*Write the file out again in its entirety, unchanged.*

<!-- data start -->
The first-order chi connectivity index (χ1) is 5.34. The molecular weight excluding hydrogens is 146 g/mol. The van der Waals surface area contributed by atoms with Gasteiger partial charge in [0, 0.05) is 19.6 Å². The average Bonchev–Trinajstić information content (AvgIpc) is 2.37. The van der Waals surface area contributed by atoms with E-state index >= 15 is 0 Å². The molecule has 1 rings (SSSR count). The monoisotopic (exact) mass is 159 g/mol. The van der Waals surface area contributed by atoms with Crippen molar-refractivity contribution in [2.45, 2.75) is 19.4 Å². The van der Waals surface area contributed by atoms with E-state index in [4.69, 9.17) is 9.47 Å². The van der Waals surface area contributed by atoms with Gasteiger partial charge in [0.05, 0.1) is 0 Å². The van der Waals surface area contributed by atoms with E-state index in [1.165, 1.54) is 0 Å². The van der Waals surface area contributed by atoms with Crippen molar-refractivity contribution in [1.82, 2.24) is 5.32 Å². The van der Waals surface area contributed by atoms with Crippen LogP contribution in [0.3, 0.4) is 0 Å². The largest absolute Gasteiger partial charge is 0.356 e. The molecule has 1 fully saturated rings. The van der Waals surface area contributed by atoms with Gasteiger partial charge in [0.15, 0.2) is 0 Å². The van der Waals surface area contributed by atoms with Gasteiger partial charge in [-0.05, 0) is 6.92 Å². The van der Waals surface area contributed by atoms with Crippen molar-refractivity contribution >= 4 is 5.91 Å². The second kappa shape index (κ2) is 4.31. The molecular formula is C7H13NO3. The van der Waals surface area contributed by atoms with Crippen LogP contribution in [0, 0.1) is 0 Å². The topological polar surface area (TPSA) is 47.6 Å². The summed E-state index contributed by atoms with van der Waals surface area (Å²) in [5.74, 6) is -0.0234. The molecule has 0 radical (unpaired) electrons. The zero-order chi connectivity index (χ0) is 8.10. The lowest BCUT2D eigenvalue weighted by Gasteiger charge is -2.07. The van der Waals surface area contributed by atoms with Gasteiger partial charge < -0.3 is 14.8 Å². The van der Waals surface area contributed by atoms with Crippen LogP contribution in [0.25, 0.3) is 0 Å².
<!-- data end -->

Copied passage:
The first-order chi connectivity index (χ1) is 5.34. The molecular weight excluding hydrogens is 146 g/mol. The van der Waals surface area contributed by atoms with Gasteiger partial charge in [0, 0.05) is 19.6 Å². The average Bonchev–Trinajstić information content (AvgIpc) is 2.37. The van der Waals surface area contributed by atoms with E-state index >= 15 is 0 Å². The molecule has 1 rings (SSSR count). The monoisotopic (exact) mass is 159 g/mol. The van der Waals surface area contributed by atoms with Crippen molar-refractivity contribution in [2.45, 2.75) is 19.4 Å². The van der Waals surface area contributed by atoms with E-state index in [4.69, 9.17) is 9.47 Å². The van der Waals surface area contributed by atoms with Gasteiger partial charge in [0.05, 0.1) is 0 Å². The van der Waals surface area contributed by atoms with E-state index in [1.165, 1.54) is 0 Å². The van der Waals surface area contributed by atoms with Crippen molar-refractivity contribution in [1.82, 2.24) is 5.32 Å². The van der Waals surface area contributed by atoms with Crippen LogP contribution in [0.3, 0.4) is 0 Å². The largest absolute Gasteiger partial charge is 0.356 e. The molecule has 1 fully saturated rings. The van der Waals surface area contributed by atoms with Gasteiger partial charge in [0.15, 0.2) is 0 Å². The van der Waals surface area contributed by atoms with Gasteiger partial charge in [-0.05, 0) is 6.92 Å². The van der Waals surface area contributed by atoms with Crippen molar-refractivity contribution >= 4 is 5.91 Å². The second kappa shape index (κ2) is 4.31. The molecular formula is C7H13NO3. The van der Waals surface area contributed by atoms with Crippen LogP contribution in [0, 0.1) is 0 Å². The topological polar surface area (TPSA) is 47.6 Å². The summed E-state index contributed by atoms with van der Waals surface area (Å²) in [5.74, 6) is -0.0234. The molecule has 0 radical (unpaired) electrons. The zero-order chi connectivity index (χ0) is 8.10. The lowest BCUT2D eigenvalue weighted by Gasteiger charge is -2.07. The van der Waals surface area contributed by atoms with Gasteiger partial charge < -0.3 is 14.8 Å². The van der Waals surface area contributed by atoms with Crippen LogP contribution in [0.25, 0.3) is 0 Å².